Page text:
In Myanmar street food spills onto the streets at night. The sidewalk cannot contain them, and cars and buses are forced to yield to nighttime diners.

I sit on a little plastic stool at a silver table, waiting for my noodles. In the stifling humidity, the cool metal table is mildly refreshing against my bare forearms. Smells of curries and oily meats from the Myanmar street food waft around me. My stomach pangs, crying out for something delicious.

On the sidewalk is an array of food stalls. Dishes of…somethings, and trays of…other somethings. The types of meats are a mystery to me. Even the names of some of the vegetables escape me. Most of it smells mouth-watering, but once in a while something off-putting comes my way.

I’m surrounded by others enjoying a late night dinner on the street

Cars move along only a few meters away from the dining area, yet I hardly notice that I’m seated in the outside traffic lane. In the day this land goes to the cars, at night it becomes valuable real estate for food stalls.

Since the city banned motorbikes and scooters in Yangon, it is much quieter than other southeast Asian cities. It’s entirely possible to have a conversation and not be drowned out by two-wheelers thundering past you.

The woman who sold me my lime smoothy told me the ice was made with purified water and not tap water. I sip slowly, and trust that I won’t get sick. Even so, there must be contamination somewhere, so my defence is to simply will that I won’t get sick. It seems to work well enough most of the time.

Finally my noodles arrive

It is some variation of shan noodles, a popular Myanma dish. I prefer the ones not in a soup. I pick them up with my chopsticks, pulling them through the oil on my plate so as to soak up as much as possible. The oilier, the better. This would basically become my criteria when ordering any food in Myanmar.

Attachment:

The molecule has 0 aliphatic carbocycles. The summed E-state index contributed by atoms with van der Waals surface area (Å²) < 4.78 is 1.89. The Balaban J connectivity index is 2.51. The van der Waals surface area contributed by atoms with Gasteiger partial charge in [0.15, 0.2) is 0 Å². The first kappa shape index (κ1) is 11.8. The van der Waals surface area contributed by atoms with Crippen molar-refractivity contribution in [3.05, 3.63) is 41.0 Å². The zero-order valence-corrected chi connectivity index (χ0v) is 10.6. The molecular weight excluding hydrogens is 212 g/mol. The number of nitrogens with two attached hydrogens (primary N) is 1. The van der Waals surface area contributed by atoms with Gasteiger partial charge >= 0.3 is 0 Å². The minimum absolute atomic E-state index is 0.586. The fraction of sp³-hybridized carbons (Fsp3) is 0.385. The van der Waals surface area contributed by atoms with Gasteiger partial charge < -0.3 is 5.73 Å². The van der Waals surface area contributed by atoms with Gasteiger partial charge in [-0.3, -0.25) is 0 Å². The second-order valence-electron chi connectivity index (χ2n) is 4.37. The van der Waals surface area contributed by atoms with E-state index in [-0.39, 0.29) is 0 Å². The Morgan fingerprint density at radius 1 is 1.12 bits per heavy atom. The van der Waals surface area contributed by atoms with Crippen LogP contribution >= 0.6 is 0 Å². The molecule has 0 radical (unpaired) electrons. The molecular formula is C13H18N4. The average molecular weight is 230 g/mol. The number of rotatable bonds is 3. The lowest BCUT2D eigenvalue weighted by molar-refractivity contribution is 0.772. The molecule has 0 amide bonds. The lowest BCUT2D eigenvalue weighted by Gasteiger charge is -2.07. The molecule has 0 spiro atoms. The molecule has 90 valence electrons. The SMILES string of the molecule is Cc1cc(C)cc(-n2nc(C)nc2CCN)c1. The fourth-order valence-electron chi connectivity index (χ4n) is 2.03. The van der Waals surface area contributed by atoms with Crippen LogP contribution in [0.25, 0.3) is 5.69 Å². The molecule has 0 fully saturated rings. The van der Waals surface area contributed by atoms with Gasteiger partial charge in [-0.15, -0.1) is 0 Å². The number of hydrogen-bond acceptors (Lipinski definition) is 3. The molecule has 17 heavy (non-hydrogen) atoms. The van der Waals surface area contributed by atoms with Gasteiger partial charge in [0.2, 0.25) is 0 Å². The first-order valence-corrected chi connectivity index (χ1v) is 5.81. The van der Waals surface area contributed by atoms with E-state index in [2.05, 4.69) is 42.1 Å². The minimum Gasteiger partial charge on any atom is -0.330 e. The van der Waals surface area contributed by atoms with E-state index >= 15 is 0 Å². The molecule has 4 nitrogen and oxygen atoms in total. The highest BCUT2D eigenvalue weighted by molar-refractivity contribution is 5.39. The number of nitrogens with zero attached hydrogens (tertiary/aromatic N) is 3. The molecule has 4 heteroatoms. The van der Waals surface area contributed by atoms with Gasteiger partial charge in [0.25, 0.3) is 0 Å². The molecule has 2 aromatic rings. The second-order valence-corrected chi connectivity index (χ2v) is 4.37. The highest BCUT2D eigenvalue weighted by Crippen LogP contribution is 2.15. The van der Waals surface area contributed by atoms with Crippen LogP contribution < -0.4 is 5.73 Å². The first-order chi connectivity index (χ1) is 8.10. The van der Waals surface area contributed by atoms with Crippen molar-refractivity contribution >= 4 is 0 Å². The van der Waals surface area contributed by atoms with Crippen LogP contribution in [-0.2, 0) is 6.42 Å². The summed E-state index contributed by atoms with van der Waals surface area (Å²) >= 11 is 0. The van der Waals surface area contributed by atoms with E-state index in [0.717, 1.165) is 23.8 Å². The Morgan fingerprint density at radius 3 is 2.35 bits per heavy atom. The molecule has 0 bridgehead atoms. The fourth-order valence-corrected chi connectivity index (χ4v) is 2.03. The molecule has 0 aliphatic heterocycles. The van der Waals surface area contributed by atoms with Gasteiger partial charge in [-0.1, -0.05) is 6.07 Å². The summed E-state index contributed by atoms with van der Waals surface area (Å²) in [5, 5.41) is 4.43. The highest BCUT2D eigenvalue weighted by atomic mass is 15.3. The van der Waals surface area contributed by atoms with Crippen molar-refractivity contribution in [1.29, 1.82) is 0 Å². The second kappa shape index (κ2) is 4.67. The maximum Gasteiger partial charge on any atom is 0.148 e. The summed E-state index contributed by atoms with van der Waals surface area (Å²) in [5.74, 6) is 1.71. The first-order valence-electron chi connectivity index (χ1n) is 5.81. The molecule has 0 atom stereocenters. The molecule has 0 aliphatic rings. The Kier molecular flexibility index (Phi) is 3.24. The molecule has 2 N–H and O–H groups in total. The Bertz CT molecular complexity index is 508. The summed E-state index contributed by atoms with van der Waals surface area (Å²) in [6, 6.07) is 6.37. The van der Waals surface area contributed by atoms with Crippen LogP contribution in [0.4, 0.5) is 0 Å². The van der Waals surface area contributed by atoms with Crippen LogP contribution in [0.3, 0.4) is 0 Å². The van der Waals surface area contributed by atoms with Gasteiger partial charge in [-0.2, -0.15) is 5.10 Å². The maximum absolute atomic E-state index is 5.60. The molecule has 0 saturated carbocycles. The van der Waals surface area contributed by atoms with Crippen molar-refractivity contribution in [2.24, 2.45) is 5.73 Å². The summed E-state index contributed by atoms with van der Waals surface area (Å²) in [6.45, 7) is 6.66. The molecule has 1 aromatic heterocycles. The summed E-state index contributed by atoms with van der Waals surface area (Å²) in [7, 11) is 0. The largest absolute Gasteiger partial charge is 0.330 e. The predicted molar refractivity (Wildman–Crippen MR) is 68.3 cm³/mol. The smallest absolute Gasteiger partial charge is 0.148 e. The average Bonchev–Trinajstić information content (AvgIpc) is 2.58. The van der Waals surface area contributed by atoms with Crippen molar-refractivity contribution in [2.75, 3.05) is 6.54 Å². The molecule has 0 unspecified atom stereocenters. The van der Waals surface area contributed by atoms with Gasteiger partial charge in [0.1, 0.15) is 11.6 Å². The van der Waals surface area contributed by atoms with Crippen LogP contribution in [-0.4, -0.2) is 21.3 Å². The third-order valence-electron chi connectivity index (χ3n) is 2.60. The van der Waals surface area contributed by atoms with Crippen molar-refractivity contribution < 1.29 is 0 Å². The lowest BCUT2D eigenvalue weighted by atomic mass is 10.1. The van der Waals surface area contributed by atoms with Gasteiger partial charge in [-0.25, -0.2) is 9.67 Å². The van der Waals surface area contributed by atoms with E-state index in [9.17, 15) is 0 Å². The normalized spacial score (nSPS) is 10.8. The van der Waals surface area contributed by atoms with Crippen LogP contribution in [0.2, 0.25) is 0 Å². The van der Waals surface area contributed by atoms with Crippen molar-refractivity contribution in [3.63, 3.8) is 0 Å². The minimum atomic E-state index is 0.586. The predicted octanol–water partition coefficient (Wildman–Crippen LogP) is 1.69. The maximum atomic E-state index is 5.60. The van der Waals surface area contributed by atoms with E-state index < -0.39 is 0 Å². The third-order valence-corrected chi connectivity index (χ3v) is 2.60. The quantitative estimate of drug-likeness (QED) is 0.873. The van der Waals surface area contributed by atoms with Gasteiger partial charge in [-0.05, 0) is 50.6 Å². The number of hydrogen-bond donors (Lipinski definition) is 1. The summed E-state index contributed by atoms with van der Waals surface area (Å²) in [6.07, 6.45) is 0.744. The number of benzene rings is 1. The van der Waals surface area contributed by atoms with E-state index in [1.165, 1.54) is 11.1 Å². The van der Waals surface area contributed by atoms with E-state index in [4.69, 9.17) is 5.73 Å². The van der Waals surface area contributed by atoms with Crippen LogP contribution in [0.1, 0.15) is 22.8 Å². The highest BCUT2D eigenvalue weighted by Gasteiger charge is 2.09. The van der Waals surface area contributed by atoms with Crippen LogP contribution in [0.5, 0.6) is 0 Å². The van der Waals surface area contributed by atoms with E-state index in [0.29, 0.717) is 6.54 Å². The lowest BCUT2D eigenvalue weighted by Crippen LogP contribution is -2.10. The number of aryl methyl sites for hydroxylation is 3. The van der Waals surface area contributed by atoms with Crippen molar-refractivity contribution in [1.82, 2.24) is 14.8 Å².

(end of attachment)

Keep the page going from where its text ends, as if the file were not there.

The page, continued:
As I slurp my noodles, I watch as life goes on around me. Women chatting. Bus drivers yelling. Mice scurrying. Cooks cooking. Singles eating. Young people laughing.

A curious mix of cultures. Young people play on smart phones, yet there are no motorbikes. Cars fill the streets, yet there is no McDonalds. Young women wear jeans, and young men wear a longyi. An occasional Coka Cola, but more often a Myanma brand of soda.

I sit on a little plastic stool at a silver table, finishing my noodles. My tummy is happy, and I feel ready for sleep. My lime smoothy has vanished, and the hectic atmosphere is becoming too much for me. I hand over a few dirty bills and walk down the street back to my hotel.

My dinner eating Myanmar street food is a culturally eye-opening experience. I want more, but I need to sleep now.

Good night, Yangon. ‘Till tomorrow.

myanmar street foodstreet food myanmarvegetables food stall

What are your experiences eating street food somewhere in the world?

Read: A pile of durian on the streets of Yangon